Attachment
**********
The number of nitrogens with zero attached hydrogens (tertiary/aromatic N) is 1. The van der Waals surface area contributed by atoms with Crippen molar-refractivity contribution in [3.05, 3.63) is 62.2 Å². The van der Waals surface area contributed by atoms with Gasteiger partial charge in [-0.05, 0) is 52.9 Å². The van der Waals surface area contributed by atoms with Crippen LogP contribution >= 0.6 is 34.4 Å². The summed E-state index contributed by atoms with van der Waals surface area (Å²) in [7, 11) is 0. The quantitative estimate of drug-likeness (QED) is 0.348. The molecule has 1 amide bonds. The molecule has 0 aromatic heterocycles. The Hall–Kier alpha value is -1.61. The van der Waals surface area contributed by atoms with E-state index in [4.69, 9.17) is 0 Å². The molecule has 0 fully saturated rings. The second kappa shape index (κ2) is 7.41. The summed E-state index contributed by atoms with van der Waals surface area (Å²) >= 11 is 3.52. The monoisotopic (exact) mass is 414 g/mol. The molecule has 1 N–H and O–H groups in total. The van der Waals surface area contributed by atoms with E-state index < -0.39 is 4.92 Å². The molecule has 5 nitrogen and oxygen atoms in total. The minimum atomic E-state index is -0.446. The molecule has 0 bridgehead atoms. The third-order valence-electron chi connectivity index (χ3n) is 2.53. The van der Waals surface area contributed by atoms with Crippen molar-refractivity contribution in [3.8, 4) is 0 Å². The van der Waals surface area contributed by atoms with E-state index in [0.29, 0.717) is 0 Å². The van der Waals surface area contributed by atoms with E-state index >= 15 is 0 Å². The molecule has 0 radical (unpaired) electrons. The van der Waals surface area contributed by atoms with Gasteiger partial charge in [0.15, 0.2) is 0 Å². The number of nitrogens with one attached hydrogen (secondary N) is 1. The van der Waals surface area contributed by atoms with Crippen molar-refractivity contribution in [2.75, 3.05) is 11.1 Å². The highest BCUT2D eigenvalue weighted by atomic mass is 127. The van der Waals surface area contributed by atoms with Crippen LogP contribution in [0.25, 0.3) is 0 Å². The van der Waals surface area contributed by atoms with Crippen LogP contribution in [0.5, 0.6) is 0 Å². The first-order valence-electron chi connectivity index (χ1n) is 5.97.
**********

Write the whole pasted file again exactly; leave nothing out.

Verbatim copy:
The number of nitrogens with zero attached hydrogens (tertiary/aromatic N) is 1. The van der Waals surface area contributed by atoms with Crippen molar-refractivity contribution in [3.05, 3.63) is 62.2 Å². The van der Waals surface area contributed by atoms with Gasteiger partial charge in [-0.05, 0) is 52.9 Å². The van der Waals surface area contributed by atoms with Crippen LogP contribution >= 0.6 is 34.4 Å². The summed E-state index contributed by atoms with van der Waals surface area (Å²) in [7, 11) is 0. The quantitative estimate of drug-likeness (QED) is 0.348. The molecule has 1 amide bonds. The molecule has 0 aromatic heterocycles. The Hall–Kier alpha value is -1.61. The van der Waals surface area contributed by atoms with E-state index in [4.69, 9.17) is 0 Å². The molecule has 0 fully saturated rings. The second kappa shape index (κ2) is 7.41. The summed E-state index contributed by atoms with van der Waals surface area (Å²) >= 11 is 3.52. The monoisotopic (exact) mass is 414 g/mol. The molecule has 1 N–H and O–H groups in total. The van der Waals surface area contributed by atoms with E-state index < -0.39 is 4.92 Å². The molecule has 5 nitrogen and oxygen atoms in total. The minimum atomic E-state index is -0.446. The molecule has 0 bridgehead atoms. The third-order valence-electron chi connectivity index (χ3n) is 2.53. The van der Waals surface area contributed by atoms with Crippen molar-refractivity contribution in [3.8, 4) is 0 Å². The van der Waals surface area contributed by atoms with E-state index in [0.29, 0.717) is 0 Å². The van der Waals surface area contributed by atoms with E-state index >= 15 is 0 Å². The molecule has 0 radical (unpaired) electrons. The van der Waals surface area contributed by atoms with Gasteiger partial charge in [0.15, 0.2) is 0 Å². The number of nitrogens with one attached hydrogen (secondary N) is 1. The van der Waals surface area contributed by atoms with Crippen molar-refractivity contribution in [2.75, 3.05) is 11.1 Å². The highest BCUT2D eigenvalue weighted by atomic mass is 127. The van der Waals surface area contributed by atoms with Crippen LogP contribution in [0.25, 0.3) is 0 Å². The van der Waals surface area contributed by atoms with Crippen LogP contribution in [0.5, 0.6) is 0 Å². The first-order valence-electron chi connectivity index (χ1n) is 5.97.